Putting diesel engines in performance machines that have no business burning oil is nothing new. However, for some years now, these ignition-compression builds are getting more and more aggressive, but there must be a limit, right? Well, this twin-turbo Cummins diesel-swapped Lamborghini Gallardo certainly rewrites the rules.
Now that everybody’s had a moment to come up with a joke about Lamborghini’s tractor-building origins, we’ll mention this project comes from (surprise-surprise) America. To be more precise, Texas-based specialist 1 Way Diesel Performance is responside for the Cummins Gallardo.
Of course, before any discussion about the intricate piping that now populates the behind-the-seats engine compartment of the Raging Bull, one may wonder why anybody would replace the factory 5.0L V10 with a diesel—this is one of the early cars, a 2004 unit.
However, that’s not the right angle, since this Gallardo was actually brought back from the dead. When the shop started the project, the Lamborghini had lost not just its engine, but also parts of its chassis and a quarter panel. So the specialist had to rebuild the aluminum spaceframe of the Italian exotic before even considering anything else.
And with these first-gen Gallardos trading hands starting at around $70,000 these days—in proper running condition—more aficionados have access to them than before, so it’s much more difficult for a project of the sort to stand out (here’s a Gallardo rebuilt into a lifted 4×4). Heck, we’ve even seen YouTuber Tavarish grabbing a flood-damaged 2006 Lamborghini Gallardo Spyder for $59,000 and reviving it for the CarTrek series he does with Tyler Hoover and Ed Bolian.
Twin-turbo Cummins diesel and gated six-speed manual for this Gallardo
The 2004 Lamborghini Gallardo was fitted with a twin-turbo Cummins straight-six diesel. Now, many builds of the sort feature one super-sized turbo, as is the case with YouTuber and mechanic Westen Champlin’s 1,500 HP Cummins-powered S550 Ford Mustang.
Nevertheless, the twin-turbo setup was chose so this Lambo remains streetable, at least up to a point. Power? You don’t build a Cummins (note the 24-valve cylinder head) this way unless you’re comitted to making over 1,000 hp.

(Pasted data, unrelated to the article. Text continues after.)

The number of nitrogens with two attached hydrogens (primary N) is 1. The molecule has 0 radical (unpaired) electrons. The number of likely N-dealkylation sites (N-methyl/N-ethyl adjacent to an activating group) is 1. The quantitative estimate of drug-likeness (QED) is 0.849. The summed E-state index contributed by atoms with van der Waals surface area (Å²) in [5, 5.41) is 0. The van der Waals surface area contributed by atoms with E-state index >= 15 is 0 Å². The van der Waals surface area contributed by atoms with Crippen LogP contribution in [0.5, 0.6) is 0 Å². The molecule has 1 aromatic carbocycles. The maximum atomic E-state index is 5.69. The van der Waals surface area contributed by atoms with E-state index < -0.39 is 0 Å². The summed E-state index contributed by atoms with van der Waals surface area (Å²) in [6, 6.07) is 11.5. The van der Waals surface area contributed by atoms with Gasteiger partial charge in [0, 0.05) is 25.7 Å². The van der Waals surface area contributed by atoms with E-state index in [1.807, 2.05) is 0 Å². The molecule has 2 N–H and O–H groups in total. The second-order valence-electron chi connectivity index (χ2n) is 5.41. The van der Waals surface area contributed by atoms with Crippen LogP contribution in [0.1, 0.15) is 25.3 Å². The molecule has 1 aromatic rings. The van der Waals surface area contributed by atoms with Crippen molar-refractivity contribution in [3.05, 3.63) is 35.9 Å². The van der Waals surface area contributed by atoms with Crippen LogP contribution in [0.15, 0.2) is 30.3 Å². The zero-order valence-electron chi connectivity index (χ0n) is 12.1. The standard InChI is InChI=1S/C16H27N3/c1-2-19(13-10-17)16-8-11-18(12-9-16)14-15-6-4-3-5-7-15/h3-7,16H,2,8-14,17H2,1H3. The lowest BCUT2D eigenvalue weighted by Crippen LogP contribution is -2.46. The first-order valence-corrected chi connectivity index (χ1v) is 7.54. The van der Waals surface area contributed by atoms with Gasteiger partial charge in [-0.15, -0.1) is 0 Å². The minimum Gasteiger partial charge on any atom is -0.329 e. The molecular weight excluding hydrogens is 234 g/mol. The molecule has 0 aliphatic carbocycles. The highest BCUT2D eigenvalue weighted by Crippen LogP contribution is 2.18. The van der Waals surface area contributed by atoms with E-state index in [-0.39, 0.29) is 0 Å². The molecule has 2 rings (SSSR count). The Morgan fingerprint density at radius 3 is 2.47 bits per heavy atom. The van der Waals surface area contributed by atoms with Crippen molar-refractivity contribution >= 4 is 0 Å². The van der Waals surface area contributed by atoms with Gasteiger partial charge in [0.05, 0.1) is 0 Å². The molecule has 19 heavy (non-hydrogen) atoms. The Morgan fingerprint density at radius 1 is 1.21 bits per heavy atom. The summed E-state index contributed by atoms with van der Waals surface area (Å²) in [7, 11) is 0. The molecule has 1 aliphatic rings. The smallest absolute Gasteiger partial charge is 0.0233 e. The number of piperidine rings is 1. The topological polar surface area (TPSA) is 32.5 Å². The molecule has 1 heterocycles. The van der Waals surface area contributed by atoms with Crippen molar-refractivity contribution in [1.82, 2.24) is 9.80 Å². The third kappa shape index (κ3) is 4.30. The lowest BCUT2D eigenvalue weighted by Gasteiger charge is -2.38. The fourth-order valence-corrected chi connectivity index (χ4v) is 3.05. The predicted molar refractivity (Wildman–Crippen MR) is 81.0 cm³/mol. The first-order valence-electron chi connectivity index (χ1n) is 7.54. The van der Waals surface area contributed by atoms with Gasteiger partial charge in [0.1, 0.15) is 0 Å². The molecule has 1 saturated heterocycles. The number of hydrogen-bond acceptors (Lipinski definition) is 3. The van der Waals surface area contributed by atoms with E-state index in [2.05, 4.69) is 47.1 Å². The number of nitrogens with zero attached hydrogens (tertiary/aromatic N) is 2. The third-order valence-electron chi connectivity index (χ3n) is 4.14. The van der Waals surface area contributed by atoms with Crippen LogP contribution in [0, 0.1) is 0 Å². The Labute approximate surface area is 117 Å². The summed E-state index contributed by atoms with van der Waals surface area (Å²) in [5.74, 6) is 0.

It’s worth noting that the plumbing indicates this is a parallel twin-turbo setup, which does seem a bit curious. A compound turbo where a smaller unit feeds boost into a larger one to minimize lag might’ve been expected. Then again, this shop builds diesel drag cars with thousands of horsepower, so they know what they’re doing, we’re just not sure why they used this setup here.
Regardless, the diesel is mated to the Lamborghini gated six-speed manual—just imagine the shift feel in this thing! Of course, with the Lamborghini V10 platform being one of the most popular member of the street car-based drag racing world, there are many ways to build such a transmission to whitstand the tremendous torque of that Cummins, which should sit well above 1,500 lb-ft (that’s an uber-conservative number).
The project is detailed in the latest episode of Motor Trend TV’s Texas Metal’s Loud and Lifted (you can also watch it online, but a subscription is required).
And while we only have the details from the short teaser clip below, along with some images MT released on social media, it’s clear that the Cummins diesel sits much lower in the engine bay than expected—the unit still gets to use the factory-height engine cover, albeit with a custom transparent piece. And we expect this to have been achieved by removing the oil pan that sits below the engine and replacing the factory oiling system with dry-sump hardware.
The dual exhaust tips not sit high as if this was some sort of Gallardo GT3 race car, even though the widebody kit and the fixed wing added to the supercar give this an obvious tuner look. And, judging by how deep the custom wheels are burried into the overfenders, the Lamborghini has also received air suspension.
Regardless of the feelings this twin-turbo Cummins-animated Lamborghini Gallardo gives you, remeber that Sant’Agata Bolognese only made 14,022 of these supercars between 2003 and 2013. And this one used to be on the RIP list before becoming the heretical monster parked on our screens right now.